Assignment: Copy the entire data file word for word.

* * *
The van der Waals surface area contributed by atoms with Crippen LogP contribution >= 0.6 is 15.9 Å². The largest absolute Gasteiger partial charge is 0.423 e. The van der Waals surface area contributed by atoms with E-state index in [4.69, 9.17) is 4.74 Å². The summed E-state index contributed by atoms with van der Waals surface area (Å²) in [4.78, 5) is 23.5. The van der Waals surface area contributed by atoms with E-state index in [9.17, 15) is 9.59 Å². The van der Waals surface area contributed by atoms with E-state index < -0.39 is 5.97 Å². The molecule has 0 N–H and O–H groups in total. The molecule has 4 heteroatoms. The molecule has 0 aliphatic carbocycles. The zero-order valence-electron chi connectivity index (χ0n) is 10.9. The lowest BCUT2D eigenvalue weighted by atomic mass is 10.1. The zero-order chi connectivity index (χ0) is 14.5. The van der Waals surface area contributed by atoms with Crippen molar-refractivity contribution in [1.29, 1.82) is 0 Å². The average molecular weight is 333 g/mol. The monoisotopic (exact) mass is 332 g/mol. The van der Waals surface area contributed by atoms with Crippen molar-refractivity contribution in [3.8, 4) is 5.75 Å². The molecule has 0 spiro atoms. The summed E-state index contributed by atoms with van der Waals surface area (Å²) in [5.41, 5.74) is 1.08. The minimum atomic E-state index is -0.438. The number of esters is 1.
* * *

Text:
The van der Waals surface area contributed by atoms with Crippen LogP contribution >= 0.6 is 15.9 Å². The largest absolute Gasteiger partial charge is 0.423 e. The van der Waals surface area contributed by atoms with E-state index in [4.69, 9.17) is 4.74 Å². The summed E-state index contributed by atoms with van der Waals surface area (Å²) in [4.78, 5) is 23.5. The van der Waals surface area contributed by atoms with E-state index in [9.17, 15) is 9.59 Å². The van der Waals surface area contributed by atoms with E-state index < -0.39 is 5.97 Å². The molecule has 0 N–H and O–H groups in total. The molecule has 4 heteroatoms. The molecule has 0 aliphatic carbocycles. The zero-order valence-electron chi connectivity index (χ0n) is 10.9. The lowest BCUT2D eigenvalue weighted by atomic mass is 10.1. The zero-order chi connectivity index (χ0) is 14.5. The van der Waals surface area contributed by atoms with Crippen molar-refractivity contribution in [1.29, 1.82) is 0 Å². The average molecular weight is 333 g/mol. The monoisotopic (exact) mass is 332 g/mol. The van der Waals surface area contributed by atoms with Crippen molar-refractivity contribution in [3.8, 4) is 5.75 Å². The molecule has 0 spiro atoms. The summed E-state index contributed by atoms with van der Waals surface area (Å²) in [5.41, 5.74) is 1.08. The minimum atomic E-state index is -0.438. The number of esters is 1.